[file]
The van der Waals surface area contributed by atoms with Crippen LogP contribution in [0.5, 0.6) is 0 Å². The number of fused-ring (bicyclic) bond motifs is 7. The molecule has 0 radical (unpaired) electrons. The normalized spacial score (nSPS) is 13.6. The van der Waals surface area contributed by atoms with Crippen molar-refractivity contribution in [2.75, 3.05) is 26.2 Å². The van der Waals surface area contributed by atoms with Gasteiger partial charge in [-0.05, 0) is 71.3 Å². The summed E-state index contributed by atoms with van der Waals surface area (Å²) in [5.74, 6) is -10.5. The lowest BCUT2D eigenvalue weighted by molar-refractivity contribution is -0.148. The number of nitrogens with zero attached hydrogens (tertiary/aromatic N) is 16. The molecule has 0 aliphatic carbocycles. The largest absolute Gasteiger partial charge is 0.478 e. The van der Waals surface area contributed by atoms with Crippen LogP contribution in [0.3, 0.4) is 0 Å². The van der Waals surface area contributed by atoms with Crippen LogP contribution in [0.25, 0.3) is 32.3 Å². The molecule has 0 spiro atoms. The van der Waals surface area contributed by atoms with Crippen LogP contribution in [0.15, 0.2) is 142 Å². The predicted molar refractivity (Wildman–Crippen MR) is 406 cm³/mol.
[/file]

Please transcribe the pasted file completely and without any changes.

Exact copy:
The van der Waals surface area contributed by atoms with Crippen LogP contribution in [0.5, 0.6) is 0 Å². The number of fused-ring (bicyclic) bond motifs is 7. The molecule has 0 radical (unpaired) electrons. The normalized spacial score (nSPS) is 13.6. The van der Waals surface area contributed by atoms with Crippen molar-refractivity contribution in [2.75, 3.05) is 26.2 Å². The van der Waals surface area contributed by atoms with Gasteiger partial charge in [-0.05, 0) is 71.3 Å². The summed E-state index contributed by atoms with van der Waals surface area (Å²) in [5.74, 6) is -10.5. The lowest BCUT2D eigenvalue weighted by molar-refractivity contribution is -0.148. The number of nitrogens with zero attached hydrogens (tertiary/aromatic N) is 16. The molecule has 0 aliphatic carbocycles. The largest absolute Gasteiger partial charge is 0.478 e. The van der Waals surface area contributed by atoms with Crippen LogP contribution in [0.3, 0.4) is 0 Å². The van der Waals surface area contributed by atoms with Crippen LogP contribution in [0.25, 0.3) is 32.3 Å². The molecule has 0 spiro atoms. The van der Waals surface area contributed by atoms with Crippen LogP contribution in [0.15, 0.2) is 142 Å². The predicted molar refractivity (Wildman–Crippen MR) is 406 cm³/mol.